Oregon Attorney General Hardy Myers today announced settlement terms with Colorado-based EchoStar Corp. regarding its Dish Network sales practices. The Assurance of Voluntary Compliance (AVC) requires EchoStar to clearly and conspicuously disclose the terms of its satellite television service and the financial obligations customers assume prior to the purchase or lease of a Dish Network system. Moreover, for a period of 5 years, Echostar will be unable to enforce contract terms and obligations against customers who claim not to have received pre-sale disclosure of the term unless Echostar has documentary evidence that the customer did in fact receive the pre-sale disclosure. In addition, the agreement prevents Echostar from assessing a termination penalty against customers who must cancel because of nursing home placement, death, catastrophic loss of the customer's residence, or loss of signal. Finally, EchoStar will pay the 13 participating states $5 million in restitution and fees.
Oregon, one of the lead states in the investigation, initiated the query after receiving complaints from over 125 Oregonians. Disgruntled customers reported that EchoStar assessed a $240 termination fee upon cancellation of their one-year contracts, yet never disclosed the fee in the course of the Dish Network sign up. Customers further complained that EchoStar failed to refund prepayments and automatically charged the undisclosed fees to credit cards and bank accounts without the consent of the customer. California, Colorado, Connecticut, Florida, Georgia, Illinois, Louisiana, Minnesota, New Jersey, New York, and Wisconsin join Oregon in the settlement.
"In our changing marketplace, consumers are being asked to sign long-term service agreements with regularity," said Myers. "The settlement with EchoStar establishes a crystal clear standard for integrity in these increasingly important transactions."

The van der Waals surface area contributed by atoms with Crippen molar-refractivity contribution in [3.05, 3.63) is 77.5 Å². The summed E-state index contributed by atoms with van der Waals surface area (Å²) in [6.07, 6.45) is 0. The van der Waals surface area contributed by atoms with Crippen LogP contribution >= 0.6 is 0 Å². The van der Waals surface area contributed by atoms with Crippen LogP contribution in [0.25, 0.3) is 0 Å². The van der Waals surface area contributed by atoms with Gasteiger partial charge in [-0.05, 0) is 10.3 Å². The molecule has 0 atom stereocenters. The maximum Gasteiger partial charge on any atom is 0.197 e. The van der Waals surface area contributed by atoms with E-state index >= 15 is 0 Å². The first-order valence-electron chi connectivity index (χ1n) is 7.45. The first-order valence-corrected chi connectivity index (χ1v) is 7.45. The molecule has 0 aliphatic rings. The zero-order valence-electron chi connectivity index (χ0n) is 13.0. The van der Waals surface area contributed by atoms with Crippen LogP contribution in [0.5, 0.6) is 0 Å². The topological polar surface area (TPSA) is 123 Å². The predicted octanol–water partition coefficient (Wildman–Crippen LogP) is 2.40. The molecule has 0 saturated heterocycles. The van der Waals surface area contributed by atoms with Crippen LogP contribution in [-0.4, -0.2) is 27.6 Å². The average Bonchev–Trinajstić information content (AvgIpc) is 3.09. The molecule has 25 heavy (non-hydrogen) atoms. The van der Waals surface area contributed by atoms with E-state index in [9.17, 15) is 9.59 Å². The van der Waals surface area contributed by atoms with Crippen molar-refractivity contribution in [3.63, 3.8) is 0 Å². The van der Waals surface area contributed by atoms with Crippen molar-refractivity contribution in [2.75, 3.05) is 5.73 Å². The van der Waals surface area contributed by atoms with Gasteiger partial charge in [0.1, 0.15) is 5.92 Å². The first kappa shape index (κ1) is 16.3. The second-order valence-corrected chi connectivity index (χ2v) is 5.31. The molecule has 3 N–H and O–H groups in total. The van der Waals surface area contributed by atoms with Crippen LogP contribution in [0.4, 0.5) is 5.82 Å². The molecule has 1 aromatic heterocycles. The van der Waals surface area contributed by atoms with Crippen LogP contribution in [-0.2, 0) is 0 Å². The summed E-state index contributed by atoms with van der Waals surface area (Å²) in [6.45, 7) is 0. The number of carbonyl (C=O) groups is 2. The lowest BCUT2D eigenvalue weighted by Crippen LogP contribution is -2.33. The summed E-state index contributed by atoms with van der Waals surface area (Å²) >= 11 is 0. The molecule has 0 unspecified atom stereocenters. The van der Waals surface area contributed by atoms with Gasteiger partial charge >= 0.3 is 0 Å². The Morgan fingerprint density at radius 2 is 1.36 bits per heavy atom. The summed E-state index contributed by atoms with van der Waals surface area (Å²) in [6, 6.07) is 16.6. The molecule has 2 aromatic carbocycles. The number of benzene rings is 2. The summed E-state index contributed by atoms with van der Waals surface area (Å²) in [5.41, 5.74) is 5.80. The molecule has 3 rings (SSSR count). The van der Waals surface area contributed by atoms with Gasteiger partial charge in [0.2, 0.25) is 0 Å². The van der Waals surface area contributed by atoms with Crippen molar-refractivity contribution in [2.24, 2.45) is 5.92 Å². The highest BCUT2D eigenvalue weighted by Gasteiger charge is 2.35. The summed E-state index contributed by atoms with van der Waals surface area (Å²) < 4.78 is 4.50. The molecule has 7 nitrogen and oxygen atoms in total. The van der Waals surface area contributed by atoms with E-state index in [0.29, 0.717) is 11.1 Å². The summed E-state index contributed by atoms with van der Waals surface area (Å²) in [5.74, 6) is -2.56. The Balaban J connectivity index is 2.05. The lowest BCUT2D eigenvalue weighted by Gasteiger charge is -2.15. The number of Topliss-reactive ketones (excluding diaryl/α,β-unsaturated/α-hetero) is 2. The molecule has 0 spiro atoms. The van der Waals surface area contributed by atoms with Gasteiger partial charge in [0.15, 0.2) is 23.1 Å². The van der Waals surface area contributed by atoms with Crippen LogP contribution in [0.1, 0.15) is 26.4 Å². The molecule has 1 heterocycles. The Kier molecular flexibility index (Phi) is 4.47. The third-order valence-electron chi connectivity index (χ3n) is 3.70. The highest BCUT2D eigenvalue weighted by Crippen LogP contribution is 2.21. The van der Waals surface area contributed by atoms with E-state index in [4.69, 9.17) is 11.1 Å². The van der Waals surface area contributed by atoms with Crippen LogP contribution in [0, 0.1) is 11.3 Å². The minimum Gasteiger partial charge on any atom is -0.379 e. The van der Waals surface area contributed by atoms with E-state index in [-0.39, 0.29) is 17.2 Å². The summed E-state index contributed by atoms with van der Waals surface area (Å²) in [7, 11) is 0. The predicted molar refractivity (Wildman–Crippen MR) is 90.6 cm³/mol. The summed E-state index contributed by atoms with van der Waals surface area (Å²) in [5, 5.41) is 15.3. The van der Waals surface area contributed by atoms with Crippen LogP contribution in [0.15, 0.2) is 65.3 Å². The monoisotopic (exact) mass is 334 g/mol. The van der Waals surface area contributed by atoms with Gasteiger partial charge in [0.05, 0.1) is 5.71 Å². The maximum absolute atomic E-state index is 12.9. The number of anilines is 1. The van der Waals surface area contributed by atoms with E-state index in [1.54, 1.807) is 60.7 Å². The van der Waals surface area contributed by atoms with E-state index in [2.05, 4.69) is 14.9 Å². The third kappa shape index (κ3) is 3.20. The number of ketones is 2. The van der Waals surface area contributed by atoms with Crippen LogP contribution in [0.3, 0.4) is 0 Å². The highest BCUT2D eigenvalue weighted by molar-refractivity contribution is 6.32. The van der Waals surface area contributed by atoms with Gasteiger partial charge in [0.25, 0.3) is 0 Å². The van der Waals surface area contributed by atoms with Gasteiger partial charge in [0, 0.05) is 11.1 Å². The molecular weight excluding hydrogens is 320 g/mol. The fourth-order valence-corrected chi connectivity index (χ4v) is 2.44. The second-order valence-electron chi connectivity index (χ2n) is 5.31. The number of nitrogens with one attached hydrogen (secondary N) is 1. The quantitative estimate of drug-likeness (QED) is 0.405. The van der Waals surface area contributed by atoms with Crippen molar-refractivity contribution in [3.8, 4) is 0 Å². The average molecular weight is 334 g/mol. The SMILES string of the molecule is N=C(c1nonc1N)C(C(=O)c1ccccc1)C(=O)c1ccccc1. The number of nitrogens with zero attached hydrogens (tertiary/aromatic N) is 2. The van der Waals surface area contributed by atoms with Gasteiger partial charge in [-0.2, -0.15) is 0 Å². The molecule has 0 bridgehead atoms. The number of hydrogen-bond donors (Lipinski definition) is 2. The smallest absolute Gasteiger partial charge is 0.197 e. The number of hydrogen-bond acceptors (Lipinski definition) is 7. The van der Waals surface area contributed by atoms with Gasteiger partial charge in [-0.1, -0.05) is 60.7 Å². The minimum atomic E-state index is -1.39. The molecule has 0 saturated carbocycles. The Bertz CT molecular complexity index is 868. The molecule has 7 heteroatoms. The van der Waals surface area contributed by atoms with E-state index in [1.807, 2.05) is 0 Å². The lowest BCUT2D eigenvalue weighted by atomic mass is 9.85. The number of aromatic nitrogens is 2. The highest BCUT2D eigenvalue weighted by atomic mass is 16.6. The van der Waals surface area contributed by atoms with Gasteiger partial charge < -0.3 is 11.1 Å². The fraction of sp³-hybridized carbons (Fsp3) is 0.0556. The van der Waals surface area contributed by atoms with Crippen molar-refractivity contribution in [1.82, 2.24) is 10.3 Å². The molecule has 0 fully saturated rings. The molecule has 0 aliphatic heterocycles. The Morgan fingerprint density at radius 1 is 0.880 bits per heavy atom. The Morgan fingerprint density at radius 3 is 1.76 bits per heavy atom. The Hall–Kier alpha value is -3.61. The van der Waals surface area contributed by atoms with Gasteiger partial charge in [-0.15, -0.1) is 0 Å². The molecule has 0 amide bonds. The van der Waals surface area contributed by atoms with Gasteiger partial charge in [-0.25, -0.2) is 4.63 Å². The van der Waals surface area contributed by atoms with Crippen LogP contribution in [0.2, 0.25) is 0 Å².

The settlement provides restitution for consumers wronged by EchoStar's practices and establishes important protections for current and future Dish Network consumers.
EchoStar is required to disclose clearly and conspicuously all of the fees that customers will be held liable for if they cancel during the term of a one-year contract. Further, the company must provide additional disclosures regarding the unique characteristics of satellite television when compared to traditional broadcast and cable television, including the availability and fees associated with acquiring local programming. Other disclosure requirements include:
All required fees: including required minimum programming fees, charges for receiving local channels, activation fees, standard installation fees, fees assessed for failure to return equipment, and fees associated with downgrading programming;
Automatic renewals for contract periods that extend beyond one month;
Federal, state and local rescission laws; and
Whether a dish advertised in a promotion is reconditioned and the circumstances under which it is free.
Additionally, the agreement requires EchoStar to disclose its no refund policies prior to accepting prepayment from customers - critical information for customers considering a long-term contract. The terms of the settlement include an array of other key consumer protections:
EchoStar must clearly disclose the charges that will be assessed to consumers' bank accounts or credit card accounts if payments are made through an Electronic Funds Transfer ("EFT");
Convenient cancellation service must be available to customers;
Establishment of a system for the prompt receiving and resolution of customer complaints; and
EchoStar must ensure that all installers are properly licensed and bonded under state law.
Lastly, under the terms of the settlement, customers may pay the remaining term of the contract rather than be subjected to the $240 termination fee. In addition, prior to entering into the final settlement agreement, the Attorneys General required Echostar to forgive the debt of customers who incurred the termination fee prior to December 31, 2001 and still owe the debt to Echostar. These customers will receive a letter from the company to assist in repairing any damage to their individual credit history.
Under the settlement, EchoStar agreed to pay the states a total of $5 million. Of this amount, $3 million will be used for consumer restitution and will be divided in an equitable manner among the states. The remaining $2 million is expressly designated for costs. Oregon, as a lead state, will receive over $480,000; $250,000 will be deposited in the state's Consumer Protection and Education revolving account with the remainder available to reimburse Oregon customers who paid a termination penalty, or did not receive a refund, and did not receive the necessary pre-sale disclosure. Oregonians who believe they may be eligible for a refund should contact the Department of Justice.
Consumers wanting information about consumer protection in Oregon may call the Attorney General's consumer hotline at (503) 378-4320 (Salem area only), (503) 229-5576 (Portland area only) or toll-free at 1-877-877-9329. Justice is online at www.doj.state.or.us.
Kevin Neely, Justice, (503) 378-6002